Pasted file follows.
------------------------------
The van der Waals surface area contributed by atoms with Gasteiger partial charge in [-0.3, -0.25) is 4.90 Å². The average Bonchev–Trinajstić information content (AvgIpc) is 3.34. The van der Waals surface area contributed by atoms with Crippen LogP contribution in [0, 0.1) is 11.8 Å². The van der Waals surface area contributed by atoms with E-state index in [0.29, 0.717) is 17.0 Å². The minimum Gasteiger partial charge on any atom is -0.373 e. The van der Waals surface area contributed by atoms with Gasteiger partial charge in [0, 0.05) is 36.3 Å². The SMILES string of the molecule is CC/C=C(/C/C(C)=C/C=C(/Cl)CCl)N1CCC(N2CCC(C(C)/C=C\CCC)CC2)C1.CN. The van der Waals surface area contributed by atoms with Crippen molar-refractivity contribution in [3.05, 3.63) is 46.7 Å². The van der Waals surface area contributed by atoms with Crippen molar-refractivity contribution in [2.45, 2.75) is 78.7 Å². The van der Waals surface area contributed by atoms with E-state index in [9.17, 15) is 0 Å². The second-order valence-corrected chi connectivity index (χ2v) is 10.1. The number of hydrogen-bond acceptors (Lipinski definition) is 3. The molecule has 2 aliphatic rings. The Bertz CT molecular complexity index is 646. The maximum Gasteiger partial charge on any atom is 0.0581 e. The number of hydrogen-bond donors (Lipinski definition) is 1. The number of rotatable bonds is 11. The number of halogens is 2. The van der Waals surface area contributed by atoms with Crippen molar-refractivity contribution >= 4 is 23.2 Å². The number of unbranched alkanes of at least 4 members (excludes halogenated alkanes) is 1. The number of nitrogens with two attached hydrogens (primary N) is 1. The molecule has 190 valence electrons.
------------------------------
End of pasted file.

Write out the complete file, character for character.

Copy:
The van der Waals surface area contributed by atoms with Gasteiger partial charge in [-0.3, -0.25) is 4.90 Å². The average Bonchev–Trinajstić information content (AvgIpc) is 3.34. The van der Waals surface area contributed by atoms with Crippen LogP contribution in [0, 0.1) is 11.8 Å². The van der Waals surface area contributed by atoms with E-state index in [0.29, 0.717) is 17.0 Å². The minimum Gasteiger partial charge on any atom is -0.373 e. The van der Waals surface area contributed by atoms with Gasteiger partial charge in [0, 0.05) is 36.3 Å². The SMILES string of the molecule is CC/C=C(/C/C(C)=C/C=C(/Cl)CCl)N1CCC(N2CCC(C(C)/C=C\CCC)CC2)C1.CN. The van der Waals surface area contributed by atoms with Crippen molar-refractivity contribution in [3.05, 3.63) is 46.7 Å². The van der Waals surface area contributed by atoms with Crippen molar-refractivity contribution in [2.45, 2.75) is 78.7 Å². The van der Waals surface area contributed by atoms with E-state index in [9.17, 15) is 0 Å². The second-order valence-corrected chi connectivity index (χ2v) is 10.1. The number of hydrogen-bond acceptors (Lipinski definition) is 3. The molecule has 2 aliphatic rings. The Bertz CT molecular complexity index is 646. The maximum Gasteiger partial charge on any atom is 0.0581 e. The number of hydrogen-bond donors (Lipinski definition) is 1. The number of rotatable bonds is 11. The number of halogens is 2. The van der Waals surface area contributed by atoms with Crippen molar-refractivity contribution >= 4 is 23.2 Å². The number of unbranched alkanes of at least 4 members (excludes halogenated alkanes) is 1. The number of nitrogens with two attached hydrogens (primary N) is 1. The molecule has 190 valence electrons.